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Home-to-school transport: independence and influence

James Edmondson

IMPOWER has delivered over 20 home-to-school transport projects over the past eight years, so my colleagues and I read the recent Local Government Association report ‘Understanding the drivers for rising demand and associated costs for home-to-school transport’ with interest.

Whilst we agree with the recommendations within the report, their success would depend on how they were implemented. There are three key areas that need to be focused on:

Setting the right focus by reframing ambition

As the report states, many local authorities have managed pressures on home-to-school transport budgets by reducing their local eligibility criteria towards the statutory minimum. This has created a culture where parents ‘fight’ for their entitlements, and encourages defensive behaviour.

In a recent IMPOWER survey of over 300 parents and carers of children with SEND, 95% of respondents agreed they want their children to be as independent as possible. Authorities should support this by reframing the ambition of home-to-school transport to focus on enabling children and young people to maximise their independence (in line with what is appropriate for each individual) and helping to prepare them for adulthood. Independence, not eligibility, should be at the heart of home-to-school travel policies.

Understanding how to effectively manage demand

The report recommends that councils should “create the opportunities for a creative and mature dialogue with parents about transport options”. To do that, they need to understand and change behaviours by working with staff at the frontline. Local authorities should:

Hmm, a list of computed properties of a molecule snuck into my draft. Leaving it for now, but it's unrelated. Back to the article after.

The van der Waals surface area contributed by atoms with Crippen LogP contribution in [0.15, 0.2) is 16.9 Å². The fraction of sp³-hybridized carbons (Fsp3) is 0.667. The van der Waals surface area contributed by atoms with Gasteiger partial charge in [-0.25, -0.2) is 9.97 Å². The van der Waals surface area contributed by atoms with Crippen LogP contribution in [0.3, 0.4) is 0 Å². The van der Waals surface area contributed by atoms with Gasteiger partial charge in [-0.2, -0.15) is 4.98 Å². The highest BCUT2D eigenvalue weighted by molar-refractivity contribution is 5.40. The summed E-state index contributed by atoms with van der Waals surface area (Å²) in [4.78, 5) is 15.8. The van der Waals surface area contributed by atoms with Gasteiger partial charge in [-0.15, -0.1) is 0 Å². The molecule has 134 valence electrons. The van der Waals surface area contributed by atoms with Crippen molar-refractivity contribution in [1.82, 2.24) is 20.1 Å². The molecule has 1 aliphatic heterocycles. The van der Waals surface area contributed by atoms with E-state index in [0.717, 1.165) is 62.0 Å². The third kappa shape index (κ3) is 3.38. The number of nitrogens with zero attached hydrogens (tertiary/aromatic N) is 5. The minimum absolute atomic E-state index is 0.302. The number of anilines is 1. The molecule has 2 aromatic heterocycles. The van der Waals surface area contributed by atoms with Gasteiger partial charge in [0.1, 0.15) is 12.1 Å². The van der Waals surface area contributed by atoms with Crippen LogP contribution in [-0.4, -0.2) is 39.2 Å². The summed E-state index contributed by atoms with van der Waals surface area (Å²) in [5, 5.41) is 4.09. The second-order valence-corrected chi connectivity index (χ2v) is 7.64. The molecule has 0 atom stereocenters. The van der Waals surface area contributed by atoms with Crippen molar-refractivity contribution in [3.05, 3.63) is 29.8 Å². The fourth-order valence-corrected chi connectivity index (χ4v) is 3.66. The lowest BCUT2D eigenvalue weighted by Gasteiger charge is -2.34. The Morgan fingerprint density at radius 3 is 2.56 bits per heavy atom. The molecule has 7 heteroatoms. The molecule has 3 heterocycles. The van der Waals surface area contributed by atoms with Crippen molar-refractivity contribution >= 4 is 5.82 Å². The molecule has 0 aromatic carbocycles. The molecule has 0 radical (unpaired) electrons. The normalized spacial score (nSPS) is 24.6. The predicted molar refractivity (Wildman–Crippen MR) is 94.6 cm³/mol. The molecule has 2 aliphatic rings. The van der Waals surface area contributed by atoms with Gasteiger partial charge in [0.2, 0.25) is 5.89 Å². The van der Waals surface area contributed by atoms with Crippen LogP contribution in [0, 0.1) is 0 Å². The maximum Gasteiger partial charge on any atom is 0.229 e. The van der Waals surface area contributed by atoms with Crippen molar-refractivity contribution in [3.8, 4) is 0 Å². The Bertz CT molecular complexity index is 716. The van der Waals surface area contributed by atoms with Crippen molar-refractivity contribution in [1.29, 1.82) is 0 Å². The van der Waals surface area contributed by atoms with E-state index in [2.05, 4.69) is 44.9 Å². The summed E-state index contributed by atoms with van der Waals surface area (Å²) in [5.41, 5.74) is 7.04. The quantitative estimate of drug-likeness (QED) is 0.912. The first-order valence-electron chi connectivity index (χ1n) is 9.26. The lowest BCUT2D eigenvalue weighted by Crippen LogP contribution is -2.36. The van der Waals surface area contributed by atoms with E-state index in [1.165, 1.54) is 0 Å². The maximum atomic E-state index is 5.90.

• Support staff to change the conversation at the front door, to ensure parents understand their responsibilities and staff are not inadvertently creating additional demand for services
  • Use annual Education, Health and Care Plan reviews to take a longer-term view about what is achievable for each child (for example, whether planning could start now for independent travel training to be undertaken in two years’ time)
  • Highlight the incentives of personal transport budgets and make the process of establishing and receiving one as accessible and easy as possible, focusing on the reasons why parents might be hesitant to change, such as the worry that they cannot return to their existing support if transferring to a personal transport budget is unsuccessful

Influencing behaviour both inside and outside the council

Home-to-school transport is a challenging area of local authority delivery, spanning multiple teams across different service areas, and we agree that clear strategic leadership across those teams is needed. This leadership needs to set an inclusive ambition of what ‘good’ looks like across the system, with shared governance and performance metrics, and a trajectory which enables and encourages a financially sustainable service.

It is important to recognise that by itself a local authority has limited influence within the complex systems it operates within. Councils need to recognise others who exert influence over parents, such as teachers and paediatricians. A clearer understanding of the home-to-school transport vision and offer could enable these key messengers to better support parents’ expectations.

For more information on IMPOWER’s home-to-school work, please do get in touch.

Written by

James Edmondson

Delivery Director, IMPOWER



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